Socializing the Apolitical
Usually, I try to stay pretty apolitical on my blog. There are enough political opinions on the web, and most of them probably do less to persuade and more to convince those who already agree just how right they are. When I see politics dominating a social media timeline, I typically see a bunch of pile on posts. It hardly seems conducive to changing someone’s perspective. You’ve typically got some would-be Robespierre — waiting to behead someone as soon as their imagined revolution comes. They ratchet up the stakes of the conversation, with vows never to forget, like some poorly sketched comic book villain. The mobs form around these rabble-rousers. Soon, it’s understood that the worst thing you can do in those situations is to acknowledge the humanity of your political opponent, or that they could have a perspective worth considering.
Having said all that, and emphasizing an overall commitment to mostly stay away from the political scene, I can’t help but experience something like joy at the recent turn of events for Fox News. As the case of Dominion Voting Systems against Fox picks up steam, Fox is scrambling to rationalize their dishonest behavior in promoting conspiracy theories. In the latest turn of events, Fox chairman, Rupert Murdoch, has made admissions of such malfeasance.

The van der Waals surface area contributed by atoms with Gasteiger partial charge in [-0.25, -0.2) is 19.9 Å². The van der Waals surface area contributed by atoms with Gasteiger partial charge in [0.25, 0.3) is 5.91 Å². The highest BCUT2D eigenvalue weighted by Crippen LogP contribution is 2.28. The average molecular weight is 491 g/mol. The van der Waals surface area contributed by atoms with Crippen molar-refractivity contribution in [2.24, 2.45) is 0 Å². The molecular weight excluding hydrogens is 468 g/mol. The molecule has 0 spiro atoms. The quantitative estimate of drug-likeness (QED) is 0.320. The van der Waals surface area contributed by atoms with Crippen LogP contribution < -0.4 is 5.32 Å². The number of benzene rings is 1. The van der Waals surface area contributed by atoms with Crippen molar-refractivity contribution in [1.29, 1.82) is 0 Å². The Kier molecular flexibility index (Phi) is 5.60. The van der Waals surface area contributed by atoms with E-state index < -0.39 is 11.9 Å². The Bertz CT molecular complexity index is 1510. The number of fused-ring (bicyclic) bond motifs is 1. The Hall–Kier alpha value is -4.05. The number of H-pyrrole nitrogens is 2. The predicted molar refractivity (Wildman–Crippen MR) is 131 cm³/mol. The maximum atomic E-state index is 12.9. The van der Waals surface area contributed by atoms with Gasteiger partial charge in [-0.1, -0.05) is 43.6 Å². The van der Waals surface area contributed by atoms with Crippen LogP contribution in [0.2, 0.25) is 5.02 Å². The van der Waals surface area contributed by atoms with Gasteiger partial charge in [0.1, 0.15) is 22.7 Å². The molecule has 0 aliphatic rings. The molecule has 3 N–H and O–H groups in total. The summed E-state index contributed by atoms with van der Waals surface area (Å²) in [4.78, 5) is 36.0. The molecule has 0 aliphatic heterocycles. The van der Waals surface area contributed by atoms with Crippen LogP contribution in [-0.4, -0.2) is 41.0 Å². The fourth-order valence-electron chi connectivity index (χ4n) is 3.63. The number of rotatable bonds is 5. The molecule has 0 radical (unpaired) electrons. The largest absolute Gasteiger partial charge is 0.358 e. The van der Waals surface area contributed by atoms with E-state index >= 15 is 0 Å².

Mr. Murdoch’s remarks, which he made last month as part of Dominion’s $1.6 billion defamation lawsuit against Fox, added to the evidence that Dominion has accumulated as it tries to prove its central allegation: The people running the country’s most popular news network knew Mr. Trump’s claims of voter fraud in the 2020 election were false but broadcast them anyway in a reckless pursuit of ratings and profit.
The Fox News network has done tremendous damage to discourse in the US by proffering misinformation and lies. When those behind the network knew the right thing to do regarding the last election, they chose the path they knew to be wrong. To put it in Judeo-Christian terms, they bore false witness against their neighbors. Now the chickens are coming home to roost. Schadenfreude isn’t a particularly Christian thought pattern, but it’s hard to avoid in this situation. When you’ve watched wrong being done so often, with such malignant effects on the body politic, and with so little accountability, it’s difficult not to feel a sense of justice at the way things are coming together.← Previous I wanted to support a fellow indie blogger by buying a shirt, but man, over $40 for a t-shirt at Cotton Bureau is just too rich for my blood Next → There were many “Byzantine burpees” in last night’s worship service — The Great Canon of St. Andrew of Crete. It was quite a physical service.